Income tax and charitable organisations (Charitable organisations), charitable organisations.#Charitable #organisations


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Charitable organisations

Income tax and charitable organisations

Registration of charities

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Charitable organisations and community housing

Charitable organisations and the Student Loan Scheme

Guidelines for non-resident charities

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Income tax and charitable organisations

Charitable organisations can receive many types of income, including subscriptions, grants, subsidies, donations or koha, fees, raffle money, trading profits, and proceeds from selling assets. There are income tax exemptions available if they are registered with Charities Services.

Registering with Charities Services

You can find out how to register with Charities Services on their website.

Once Charities Services have approved your registration, they will send you a registration certificate and letter, as well as our leaflet Tax information for charities registered under the Charities Act 2005 (IR256) advising you about the exemptions available to registered charities.

As the registration process of Charities Services meets most of the requirements for income tax exemption, you don’t have to provide us with your organisation’s founding documents. We no longer issue letters confirming tax-exempt status. However, if you require an exemption from RWT (resident withholding tax) you will need to complete an Application for exemption from resident withholding tax on interest and dividends (IR451) and send it to us.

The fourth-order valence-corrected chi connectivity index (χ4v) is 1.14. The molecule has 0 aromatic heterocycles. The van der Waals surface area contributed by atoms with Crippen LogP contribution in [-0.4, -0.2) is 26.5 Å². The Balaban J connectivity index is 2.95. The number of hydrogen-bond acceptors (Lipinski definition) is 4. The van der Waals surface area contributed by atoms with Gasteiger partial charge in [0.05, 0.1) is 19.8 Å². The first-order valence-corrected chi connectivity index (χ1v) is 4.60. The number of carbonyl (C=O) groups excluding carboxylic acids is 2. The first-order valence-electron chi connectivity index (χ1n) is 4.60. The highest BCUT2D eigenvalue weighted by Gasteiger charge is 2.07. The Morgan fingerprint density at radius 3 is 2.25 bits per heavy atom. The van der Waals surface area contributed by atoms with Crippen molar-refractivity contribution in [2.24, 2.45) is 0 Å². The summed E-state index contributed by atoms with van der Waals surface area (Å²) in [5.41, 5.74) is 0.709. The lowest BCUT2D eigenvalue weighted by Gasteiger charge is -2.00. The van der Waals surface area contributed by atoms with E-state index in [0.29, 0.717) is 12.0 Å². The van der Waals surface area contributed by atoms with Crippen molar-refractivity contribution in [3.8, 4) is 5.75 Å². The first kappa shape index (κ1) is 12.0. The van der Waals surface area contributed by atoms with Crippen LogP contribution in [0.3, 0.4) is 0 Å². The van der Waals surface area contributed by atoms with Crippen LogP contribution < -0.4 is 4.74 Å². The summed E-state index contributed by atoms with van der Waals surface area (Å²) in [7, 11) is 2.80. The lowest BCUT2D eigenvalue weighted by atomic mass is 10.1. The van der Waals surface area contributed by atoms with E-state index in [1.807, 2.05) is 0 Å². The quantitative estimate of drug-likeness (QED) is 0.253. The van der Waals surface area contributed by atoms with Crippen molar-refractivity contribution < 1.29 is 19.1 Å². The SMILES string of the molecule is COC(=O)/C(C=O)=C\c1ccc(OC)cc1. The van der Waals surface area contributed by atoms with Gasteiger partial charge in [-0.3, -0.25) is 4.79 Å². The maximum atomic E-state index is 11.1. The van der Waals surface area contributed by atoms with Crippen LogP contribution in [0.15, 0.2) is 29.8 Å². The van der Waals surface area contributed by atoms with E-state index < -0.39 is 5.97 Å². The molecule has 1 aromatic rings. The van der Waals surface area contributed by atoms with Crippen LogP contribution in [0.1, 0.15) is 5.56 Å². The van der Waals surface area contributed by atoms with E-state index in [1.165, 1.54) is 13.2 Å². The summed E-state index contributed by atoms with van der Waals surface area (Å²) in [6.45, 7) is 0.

You will be expected to self-assess your tax-exempt status annually.

Some organisations may have rules that prevent additions or alterations to the charitable objects, personal benefit and winding up clauses without first getting our approval.

If you are registering your charitable organisation with Charities Services, we don’t need to give approval for changes to rules. Instead,we give general consent to any amendment removing such a rule. We recommend that you remove this requirement from your rules.

When charitable organisations are liable for income tax

Charitable organisations are liable for income tax if they:

  • operate without written rules, constitution or trust deed
  • operate under a set of rules, a constitution or a trust deed that does not meet the requirements for an income tax exemption
  • use business income for charitable purposes outside New Zealand
  • are not registered by Charities Services.

Paying income tax

Income tax rates can vary for your organisation, depending on whether you’re incorporated or unincorporated. You may also need to pay provisional tax.

Getting an IRD number

Any type of charitable organisations you are running will need an IRD number.

Registering for GST and PAYE

You may also need to register for GST and PAYE.

Filing income tax returns

When charitable organisations are exempt from income tax

The Income Tax Act 2007 and the Estate and Gift Duties Act 1968 set out a number of income tax and duty exemptions. Some of these exemptions give benefits to charitable organisations and some give benefits to people or companies who make donations to these organisations.

There are generally two main conditions that a charitable organisation must meet to qualify for any of the exemptions:

  • The organisation’s aims and activities must be exclusively charitable.
  • None of the organisation’s income or funds may be used (or be available for use) to benefit any of its members, trustees or associates.

Your responsibilities if you are exempt from income tax

If your charitable organisation is assessed as being fully exempt from income tax, you don’t need to file an income tax return unless we ask for one. However, you still need to keep accurate records for the organisation.

Banks and other financial institutions that pay interest are required to deduct RWT (resident withholding tax) from interest. Charities are eligible for an exemption from RWT. You can request an exemption from RWT (resident withholding tax) by completing an Application for exemption from resident withholding tax on interest and dividends (IR451) and sending it to us.


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